Tuesday 29 June 2010

First Decision on Lack of a Significant Disadvantage

On the very day of the entry into force of Protocol 14, 1 June 2010, the Court immediately seized the opportunity to start using a new key admissibility criterion introduced by that Protocol, as a press release of the Court highlights this week. In the case of Adrian Mihai Ionescu v. Romania, the Court used the criterion that the applicant had not suffered a "significant disadvantage". The applicant's claim concerned a claim of 90 euros against a bus company with which he had travelled between Bucharest and Madrid, for not providing the promised services. In national court proceedings, his case was assessed his case and his complaints were rejected. The national Court did not rule on his request that the defendant company produce certain items of evidence. Higher courts dismissed his appeals.

The Court used the case to flesh out the three main elemenets of the admissibility criterion found in Article 35, parageraph 3: the Court can declare applications inadmissible if 1) "the applicant has not suffered a significant disadvantage", (2) unless respect for human rights as defined in the Convention and the Protocols thereto requires an examination of the application on the merits" and (3) "provided that no case may be rejected on this ground which has not been duly considered by a domestic tribunal."

As to the first and most crucial element the Court considered both the amount of the alleged loss itself (90 euros) and its relation to the applicants own (financial) circumstances. Neither of these indicated that the applicant was at a significant disadvantage. Thus the test under this first aspect is a double one: first a relatively external assessment of extent of the disadvantage in itself (which in case of financial loss is admittedly more easy to qualify) and second the relation of that loss to the particular situation of the allged victim. For a very poor person, a loss of 90 euros might of course be significant.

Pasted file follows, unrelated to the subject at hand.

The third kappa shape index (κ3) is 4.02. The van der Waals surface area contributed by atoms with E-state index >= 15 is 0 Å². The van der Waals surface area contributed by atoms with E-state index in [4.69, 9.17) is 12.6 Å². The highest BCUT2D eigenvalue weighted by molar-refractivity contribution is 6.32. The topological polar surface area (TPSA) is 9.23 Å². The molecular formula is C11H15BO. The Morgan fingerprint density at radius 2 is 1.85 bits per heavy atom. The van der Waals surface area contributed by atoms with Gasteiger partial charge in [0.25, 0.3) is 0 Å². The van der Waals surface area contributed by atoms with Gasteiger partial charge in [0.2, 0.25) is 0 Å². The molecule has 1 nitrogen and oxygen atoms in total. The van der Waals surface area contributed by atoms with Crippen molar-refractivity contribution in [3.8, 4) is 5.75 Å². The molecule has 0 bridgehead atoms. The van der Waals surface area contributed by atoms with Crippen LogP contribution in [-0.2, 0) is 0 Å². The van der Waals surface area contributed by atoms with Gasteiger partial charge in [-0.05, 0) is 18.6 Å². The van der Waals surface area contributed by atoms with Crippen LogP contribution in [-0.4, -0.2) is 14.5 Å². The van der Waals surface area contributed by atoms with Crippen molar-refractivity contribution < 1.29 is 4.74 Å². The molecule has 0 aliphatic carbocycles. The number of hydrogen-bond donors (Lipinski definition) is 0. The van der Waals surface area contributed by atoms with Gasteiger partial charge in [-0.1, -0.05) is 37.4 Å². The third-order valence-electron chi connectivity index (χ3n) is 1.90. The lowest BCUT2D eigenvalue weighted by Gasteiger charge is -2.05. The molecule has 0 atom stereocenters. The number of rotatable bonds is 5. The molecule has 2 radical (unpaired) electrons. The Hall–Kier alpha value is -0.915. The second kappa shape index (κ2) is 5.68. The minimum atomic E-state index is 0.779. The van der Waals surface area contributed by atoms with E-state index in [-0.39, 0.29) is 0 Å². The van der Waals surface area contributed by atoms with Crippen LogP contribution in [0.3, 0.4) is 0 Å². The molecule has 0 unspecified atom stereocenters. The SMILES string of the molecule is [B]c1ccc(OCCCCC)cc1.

Secondly, the Court looked at whether the two "exceptions to the exception" led to a different conclusion. As to the respect for human rights, the Court concluded that the relevant legal provisions in Romania had been repealed and the case was in that sense of historical interest only. As to the question of whether the case had been duly considered by a domestic court, the Court answered this positively. Thus, it rejected the complaint.

In making its arguments under the three tests, the Court not only used the explanatory report to Protocol 14, but also its own earlier case law. In the case of the 'significant disadvantage' this noticeably included a range of dissenting opinions in earlier cases!

It may be noted that the Court assessed the case in detail and declared part of the complaint ill-founded - the admissibility of evidence issue was declared manifestly ill-founded, whereas the complaint about the proceedings in the higher courts were deemed not to be manifestly ill-founded or an abuse of the right to petition, but rather inadmissible under the new admissibility criterion. This seems to send out the signal that the Court will not too easily apply this criterion to do away with an entire application, but will use it with a caution that respects the various aspects of a complaint. This may assuage the concerns and fears of many, but on the other hand may diminish the efficiency gains of the new criterion. Let's hope the press department of the Court will keep highlighting new developments in these normally difficult to trace non-admissibility decisions.

The case itself is available only in French thus far, but a press release in English can be found here. For a short fact sheet on the reforms of Protocol 14, click here.